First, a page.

I write a column for an Italian magazine called Automazione Oggi. The column is called News from America. The editor and I met in Shanghai at a computer supplier user conference when I was editor at Automation World. We traded columns. I left AW behind 10 years ago. She’s still there. I’m still writing.

This month as I looked for what was happening around the country, I couldn’t escape the conversations around AI and ChatGPT. Most of these thoughts are from the column for AO. 

The Deep Question I pose for you today—Have you played with ChatGPT, yet? Do you even know what it is? Have you tried puzzling out all the conflicting conjectures from mainstream media that confuse what AI is (versus machine learning) versus what Artificial General Intelligence (AGI) is? This AI is not even close to the evil overlords found in The Terminator.

Today’s podcast subject from Seth Godin concerns ChatGPT and AI, it’s written by AI, and it’s read by AI. Something to ponder.

But we wonder:

Will anyone human ever write anything anymore? What will become of education? Will humans become slaves? Will this replace all our jobs? I think it is more than an American strategy of news writers and speakers to try to instill as much fear of the future as possible in their audience.

There is little new in these musings that couldn’t have been found in the Terminator movie series beginning in 1984. The theme of humans rebelling against the technological overlords is older than that.

I’ve covered technology advances for industrial and manufacturing applications for 25 years. I’ve observed, learned, used, contemplated technology for much longer than that. We have all seen this theme repeated to ad nauseam. The new technologies never turn out to be as apocryphal as worriers feared. Humans learned how to use each new technology for our benefit. Some have replaced jobs. Most have added other jobs. Yes, some technologies have been used against us (think the aggressive misinformation on social media). On the whole, technology has been our friend.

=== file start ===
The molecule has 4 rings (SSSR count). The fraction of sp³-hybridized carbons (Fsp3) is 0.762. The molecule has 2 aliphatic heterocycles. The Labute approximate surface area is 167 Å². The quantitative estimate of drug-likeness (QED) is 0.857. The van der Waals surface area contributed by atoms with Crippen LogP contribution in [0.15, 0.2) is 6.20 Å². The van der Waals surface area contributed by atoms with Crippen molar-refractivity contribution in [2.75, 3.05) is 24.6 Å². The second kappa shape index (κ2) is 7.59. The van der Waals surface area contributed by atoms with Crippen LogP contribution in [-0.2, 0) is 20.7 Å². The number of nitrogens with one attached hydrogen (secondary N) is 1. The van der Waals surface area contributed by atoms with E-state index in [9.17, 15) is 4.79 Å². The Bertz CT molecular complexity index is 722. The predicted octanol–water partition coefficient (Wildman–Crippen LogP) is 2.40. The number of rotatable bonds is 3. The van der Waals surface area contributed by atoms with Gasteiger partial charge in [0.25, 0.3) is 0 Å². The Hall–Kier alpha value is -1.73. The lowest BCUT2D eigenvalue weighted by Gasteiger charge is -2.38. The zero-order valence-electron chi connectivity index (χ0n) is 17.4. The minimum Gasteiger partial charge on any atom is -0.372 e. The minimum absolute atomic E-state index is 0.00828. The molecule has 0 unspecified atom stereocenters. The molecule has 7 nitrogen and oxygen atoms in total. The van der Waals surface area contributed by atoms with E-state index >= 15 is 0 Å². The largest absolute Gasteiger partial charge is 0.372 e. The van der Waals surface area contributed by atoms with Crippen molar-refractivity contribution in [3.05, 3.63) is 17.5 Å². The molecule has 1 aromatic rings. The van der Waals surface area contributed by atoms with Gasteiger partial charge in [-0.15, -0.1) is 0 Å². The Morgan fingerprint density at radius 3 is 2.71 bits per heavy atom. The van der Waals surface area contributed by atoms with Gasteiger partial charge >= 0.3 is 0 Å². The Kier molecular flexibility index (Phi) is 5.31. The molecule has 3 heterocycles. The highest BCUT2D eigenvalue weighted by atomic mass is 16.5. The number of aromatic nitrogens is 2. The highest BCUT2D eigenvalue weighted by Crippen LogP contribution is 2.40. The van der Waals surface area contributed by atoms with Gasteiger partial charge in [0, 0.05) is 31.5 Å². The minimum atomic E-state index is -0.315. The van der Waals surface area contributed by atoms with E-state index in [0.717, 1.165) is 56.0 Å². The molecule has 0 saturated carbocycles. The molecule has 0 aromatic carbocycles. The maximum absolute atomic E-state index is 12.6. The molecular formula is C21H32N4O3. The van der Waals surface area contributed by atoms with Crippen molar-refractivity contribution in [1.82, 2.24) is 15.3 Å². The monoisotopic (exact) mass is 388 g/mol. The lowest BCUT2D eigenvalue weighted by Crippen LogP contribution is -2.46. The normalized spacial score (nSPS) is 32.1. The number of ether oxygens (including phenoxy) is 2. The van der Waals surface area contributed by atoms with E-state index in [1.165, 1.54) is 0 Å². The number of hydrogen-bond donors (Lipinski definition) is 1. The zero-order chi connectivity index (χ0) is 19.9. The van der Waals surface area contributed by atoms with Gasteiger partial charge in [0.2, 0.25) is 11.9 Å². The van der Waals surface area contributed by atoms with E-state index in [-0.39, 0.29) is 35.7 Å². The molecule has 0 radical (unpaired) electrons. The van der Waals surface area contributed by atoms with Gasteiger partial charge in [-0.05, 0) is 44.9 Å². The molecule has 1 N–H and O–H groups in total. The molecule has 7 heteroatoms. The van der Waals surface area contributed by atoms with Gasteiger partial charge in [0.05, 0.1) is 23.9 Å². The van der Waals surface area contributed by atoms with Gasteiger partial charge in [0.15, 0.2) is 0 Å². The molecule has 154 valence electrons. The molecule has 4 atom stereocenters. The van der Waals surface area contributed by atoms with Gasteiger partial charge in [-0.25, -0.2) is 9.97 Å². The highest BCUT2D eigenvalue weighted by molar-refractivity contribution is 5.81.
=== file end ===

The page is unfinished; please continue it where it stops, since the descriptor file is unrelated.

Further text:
We have been living with a form of these chat machine learning devices for about 10 years. I’m at my sister-in-law’s winter house in Florida where they ask Alexa such important queries as “what is the temperature outside” or “what is the humidity” or “turn on the living room lights”. Apple brought us Siri.

The difference is that Alexa and Siri will perform certain control tasks. ChatGPT uses statistics. You cannot ask it questions of logic. It is not a decision-making device. You ask it a search question and it is just as likely to return as much wrong information as correct. Google, Bing, and the like return a list of links. You can click each link and decide if that is the information you were looking for. ChatGPT will return a narrative it has gleaned from its machine learning. You don’t know the source. You don’t know if it is correct. If you ask it to write a memo or essay, it will look at a word, then using statistics it will predict the most likely next word, and so on.

Only yesterday media was filled with stories about how we will live in the “metaverse” using virtual reality headsets and augmented reality glasses. I have worn headsets and glasses at many trade fairs including Hanover Messe in Germany for many years. We still have not devised useful applications for them. We have had ML embedded in our software and neural networks in our motion control for many years. Those are forms of AI. Can we use a chat function in industrial applications? I think we are many years away from an answer.

Go make a difference.

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